• BACKGROUND
    • ETIOLOGY OF BITES: Dog bites result from imperfect relationship between humans and animals. These can result in physical and psychological trauma, wound infections, septicemia, rabies and death ( Sinclair and Zhou, 1995 ).
    • EPIDEMIOLOGICAL TRIAD
    • EPIDEMIOLOGICAL BURDEN : Dog bites are a significant public health problem due to mortality and morbidity (DALYS, YLL).
    • REEMERGING /EMERGING INFECTIOUS DISEASES: Zoonoses (Rabies),
    • Dogs are recognized to play a role in about 100 zoonotic diseases ( WHO, 1987; WHO/WSPA, 1990 ).
  • RABIES
    • Prehistoric: Transmissibility before germ theory ( Pasteur, 1885)
    • Lyssavirus (negative sense Rhabdovirus, ss RNA)
    • Enzootic dog-to-dog transmission (R 0 )
    • Dog-to-Human Rabies Transmission.
    • Fatal neurological disease in humans : Acute, progressive encephalomyelitis
    • Public Health Burden , Economics
    • Prophylaxis: human prophylactic and postexposure vaccination , PET (RIG)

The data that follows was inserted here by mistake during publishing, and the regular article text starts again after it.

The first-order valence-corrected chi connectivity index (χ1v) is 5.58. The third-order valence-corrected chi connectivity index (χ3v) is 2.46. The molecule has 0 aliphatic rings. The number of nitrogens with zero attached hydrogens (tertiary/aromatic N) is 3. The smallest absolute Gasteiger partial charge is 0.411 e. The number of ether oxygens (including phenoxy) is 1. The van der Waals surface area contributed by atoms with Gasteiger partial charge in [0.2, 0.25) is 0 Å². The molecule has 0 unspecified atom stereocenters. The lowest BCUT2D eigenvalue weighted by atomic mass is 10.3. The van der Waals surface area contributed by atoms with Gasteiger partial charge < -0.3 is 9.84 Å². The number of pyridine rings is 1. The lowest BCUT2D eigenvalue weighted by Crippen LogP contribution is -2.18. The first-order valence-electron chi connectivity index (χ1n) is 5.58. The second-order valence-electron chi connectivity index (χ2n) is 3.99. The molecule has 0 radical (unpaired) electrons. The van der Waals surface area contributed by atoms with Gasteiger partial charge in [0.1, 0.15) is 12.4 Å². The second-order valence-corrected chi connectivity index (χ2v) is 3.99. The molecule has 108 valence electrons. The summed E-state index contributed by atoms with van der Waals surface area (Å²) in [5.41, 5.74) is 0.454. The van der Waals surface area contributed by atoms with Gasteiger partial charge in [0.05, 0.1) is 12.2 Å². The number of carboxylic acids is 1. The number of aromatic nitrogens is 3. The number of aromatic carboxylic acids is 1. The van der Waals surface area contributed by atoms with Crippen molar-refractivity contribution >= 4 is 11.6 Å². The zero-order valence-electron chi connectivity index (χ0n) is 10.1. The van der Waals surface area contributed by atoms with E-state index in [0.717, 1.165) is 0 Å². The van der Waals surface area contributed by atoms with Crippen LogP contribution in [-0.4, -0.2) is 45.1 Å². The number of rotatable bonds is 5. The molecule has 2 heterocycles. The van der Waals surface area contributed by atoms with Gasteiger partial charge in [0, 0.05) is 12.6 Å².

• Interventions: passive-canine rabies-surveillance, central point vaccination, dog population reduction(baiting, castration)
  • Rabies Global Distribution: Genotype and Endemicity (2007) Africa 1b (Dog)
  • Human Rabies Deaths Global Distribution (2003)
  • RESEARCH QUESTION ?
    • Endemic canine rabies is a reemerging neglected zoonosis often underestimated in Kenya but remains a public health and economic burden to the rural poor .
    • Understanding the transmission dynamics and spatial distribution of dog bites over specified time period can assist in assessment of risk factors, design of interventions to exposure and the estimation of rabies burden
    59.5% 40.5% 83% 10% 5% 2% Kaare at al , 2009